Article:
Project Management

The Kanban Board: A PM’s New Best Friend?

Andy Jordan is President of Roffensian Consulting S.A., a Roatan, Honduras-based management consulting firm with a comprehensive project management practice. Andy always appreciates feedback and discussion on the issues raised in his articles and can be reached at [email protected] Andy's new book Risk Management for Project Driven Organizations is now available.

“I love the fact that we have these online Kanban boards now.” That was the start of a conversation that I had recently with a PM who I always thought of as being very traditional and who would never consider anything that wasn’t a “pure” waterfall approach. I told him that I was surprised to hear him say that, and the next comment surprised me even more: “No, I don’t mean that I like the fact that we have Kanban boards, I mean I like that they are online now. Previously I had to have them on my wall and everyone kept making fun of me using them.”

So what was it that led such a traditional PM to embrace an agile tool so readily? Well, to understand that we need to understand what Kanban boards offer project managers--and that’s what I want to look at here.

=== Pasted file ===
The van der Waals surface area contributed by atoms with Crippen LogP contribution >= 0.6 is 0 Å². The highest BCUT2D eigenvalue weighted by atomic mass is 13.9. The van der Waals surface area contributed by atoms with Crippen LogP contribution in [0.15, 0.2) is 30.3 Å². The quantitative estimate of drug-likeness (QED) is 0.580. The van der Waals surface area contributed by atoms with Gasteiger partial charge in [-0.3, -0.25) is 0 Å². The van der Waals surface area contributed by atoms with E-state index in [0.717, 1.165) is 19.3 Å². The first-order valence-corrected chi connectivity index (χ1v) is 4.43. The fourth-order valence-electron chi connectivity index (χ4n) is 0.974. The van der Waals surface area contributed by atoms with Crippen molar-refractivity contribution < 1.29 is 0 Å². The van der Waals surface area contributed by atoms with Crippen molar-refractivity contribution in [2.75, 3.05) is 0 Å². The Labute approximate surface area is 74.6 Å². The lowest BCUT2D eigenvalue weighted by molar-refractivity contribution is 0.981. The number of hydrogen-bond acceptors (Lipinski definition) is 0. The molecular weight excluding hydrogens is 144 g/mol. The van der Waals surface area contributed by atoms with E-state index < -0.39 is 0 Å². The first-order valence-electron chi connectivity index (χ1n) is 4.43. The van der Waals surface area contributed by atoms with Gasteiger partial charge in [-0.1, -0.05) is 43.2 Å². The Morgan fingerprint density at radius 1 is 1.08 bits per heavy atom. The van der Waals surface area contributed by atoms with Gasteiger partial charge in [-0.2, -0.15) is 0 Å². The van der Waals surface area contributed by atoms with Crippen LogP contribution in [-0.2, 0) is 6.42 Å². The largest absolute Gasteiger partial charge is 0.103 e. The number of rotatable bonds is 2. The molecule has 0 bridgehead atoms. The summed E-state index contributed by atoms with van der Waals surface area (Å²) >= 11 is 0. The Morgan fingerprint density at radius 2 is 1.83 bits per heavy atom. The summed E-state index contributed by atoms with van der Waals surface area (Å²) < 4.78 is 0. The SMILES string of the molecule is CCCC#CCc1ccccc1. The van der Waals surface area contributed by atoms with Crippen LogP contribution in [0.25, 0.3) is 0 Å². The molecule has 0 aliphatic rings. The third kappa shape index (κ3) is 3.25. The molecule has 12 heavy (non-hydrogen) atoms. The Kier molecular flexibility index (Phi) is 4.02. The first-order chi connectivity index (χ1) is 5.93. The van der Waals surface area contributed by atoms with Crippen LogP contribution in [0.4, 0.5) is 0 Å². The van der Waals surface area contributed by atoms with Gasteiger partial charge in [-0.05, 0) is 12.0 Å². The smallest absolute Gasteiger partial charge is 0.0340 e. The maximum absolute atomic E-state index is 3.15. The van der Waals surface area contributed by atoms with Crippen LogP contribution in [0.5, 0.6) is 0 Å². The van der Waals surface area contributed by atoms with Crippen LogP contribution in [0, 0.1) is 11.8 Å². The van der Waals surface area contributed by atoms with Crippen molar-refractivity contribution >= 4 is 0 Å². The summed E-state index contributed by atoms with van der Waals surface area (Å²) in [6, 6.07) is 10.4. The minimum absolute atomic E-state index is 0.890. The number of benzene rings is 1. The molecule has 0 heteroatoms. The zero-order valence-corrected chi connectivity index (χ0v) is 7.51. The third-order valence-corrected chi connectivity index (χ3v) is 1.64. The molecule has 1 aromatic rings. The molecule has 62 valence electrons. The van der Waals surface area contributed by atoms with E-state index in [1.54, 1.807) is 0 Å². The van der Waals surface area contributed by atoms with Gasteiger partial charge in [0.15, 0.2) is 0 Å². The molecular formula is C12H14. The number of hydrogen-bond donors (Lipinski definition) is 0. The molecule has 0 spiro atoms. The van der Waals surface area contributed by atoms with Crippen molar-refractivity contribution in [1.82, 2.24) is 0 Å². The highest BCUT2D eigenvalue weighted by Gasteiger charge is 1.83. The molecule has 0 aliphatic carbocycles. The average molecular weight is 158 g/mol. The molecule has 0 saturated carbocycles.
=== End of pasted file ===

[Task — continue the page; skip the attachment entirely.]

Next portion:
I don’t want to turn this article into a Kanban Boards 101 article; there are plenty of those available. But to provide a very simple summary, the most basic Kanban board Is simply three columns titled “not started”, “in progress” and “complete”. The aim, not surprisingly, is to move work items--usually represented by sticky notes in a physical Kanban board through the columns. There are additional features, and I’ll talk to some of those in this article, but that’s enough to get you started.

Basic and …

Please log in or sign up below to read the rest of the article.


Continue reading...

Log In
Sign Up

"I was gratified to be able to answer promptly, and I did. I said I didn't know."

- Mark Twain